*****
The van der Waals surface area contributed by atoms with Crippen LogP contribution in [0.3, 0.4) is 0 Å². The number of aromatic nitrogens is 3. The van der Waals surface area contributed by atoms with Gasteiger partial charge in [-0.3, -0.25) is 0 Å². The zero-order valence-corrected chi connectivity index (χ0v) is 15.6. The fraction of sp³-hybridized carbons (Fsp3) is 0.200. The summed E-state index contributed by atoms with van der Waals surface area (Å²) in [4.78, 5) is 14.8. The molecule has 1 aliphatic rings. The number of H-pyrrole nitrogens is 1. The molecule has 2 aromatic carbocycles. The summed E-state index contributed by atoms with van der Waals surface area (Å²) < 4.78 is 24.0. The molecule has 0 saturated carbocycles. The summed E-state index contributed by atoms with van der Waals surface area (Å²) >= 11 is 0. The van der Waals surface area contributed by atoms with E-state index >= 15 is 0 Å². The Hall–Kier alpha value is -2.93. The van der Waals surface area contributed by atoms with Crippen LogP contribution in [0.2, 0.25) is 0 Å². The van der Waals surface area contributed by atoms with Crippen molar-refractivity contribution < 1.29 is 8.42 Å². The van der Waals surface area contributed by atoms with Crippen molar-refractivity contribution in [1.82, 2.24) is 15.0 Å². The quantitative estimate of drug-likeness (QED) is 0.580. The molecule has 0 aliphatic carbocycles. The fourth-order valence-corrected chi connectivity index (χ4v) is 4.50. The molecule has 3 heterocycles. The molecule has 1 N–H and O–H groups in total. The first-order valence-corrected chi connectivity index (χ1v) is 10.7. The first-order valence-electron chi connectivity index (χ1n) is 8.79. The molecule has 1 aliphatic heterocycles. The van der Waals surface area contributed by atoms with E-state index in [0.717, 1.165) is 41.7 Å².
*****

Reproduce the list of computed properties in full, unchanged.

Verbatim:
The van der Waals surface area contributed by atoms with Crippen LogP contribution in [0.3, 0.4) is 0 Å². The number of aromatic nitrogens is 3. The van der Waals surface area contributed by atoms with Gasteiger partial charge in [-0.3, -0.25) is 0 Å². The zero-order valence-corrected chi connectivity index (χ0v) is 15.6. The fraction of sp³-hybridized carbons (Fsp3) is 0.200. The summed E-state index contributed by atoms with van der Waals surface area (Å²) in [4.78, 5) is 14.8. The molecule has 1 aliphatic rings. The number of H-pyrrole nitrogens is 1. The molecule has 2 aromatic carbocycles. The summed E-state index contributed by atoms with van der Waals surface area (Å²) < 4.78 is 24.0. The molecule has 0 saturated carbocycles. The summed E-state index contributed by atoms with van der Waals surface area (Å²) >= 11 is 0. The van der Waals surface area contributed by atoms with E-state index >= 15 is 0 Å². The Hall–Kier alpha value is -2.93. The van der Waals surface area contributed by atoms with Crippen LogP contribution in [0.2, 0.25) is 0 Å². The van der Waals surface area contributed by atoms with Crippen molar-refractivity contribution < 1.29 is 8.42 Å². The van der Waals surface area contributed by atoms with Crippen molar-refractivity contribution in [1.82, 2.24) is 15.0 Å². The quantitative estimate of drug-likeness (QED) is 0.580. The molecule has 0 aliphatic carbocycles. The fourth-order valence-corrected chi connectivity index (χ4v) is 4.50. The molecule has 3 heterocycles. The molecule has 1 N–H and O–H groups in total. The first-order valence-corrected chi connectivity index (χ1v) is 10.7. The first-order valence-electron chi connectivity index (χ1n) is 8.79. The molecule has 1 aliphatic heterocycles. The van der Waals surface area contributed by atoms with E-state index in [0.717, 1.165) is 41.7 Å².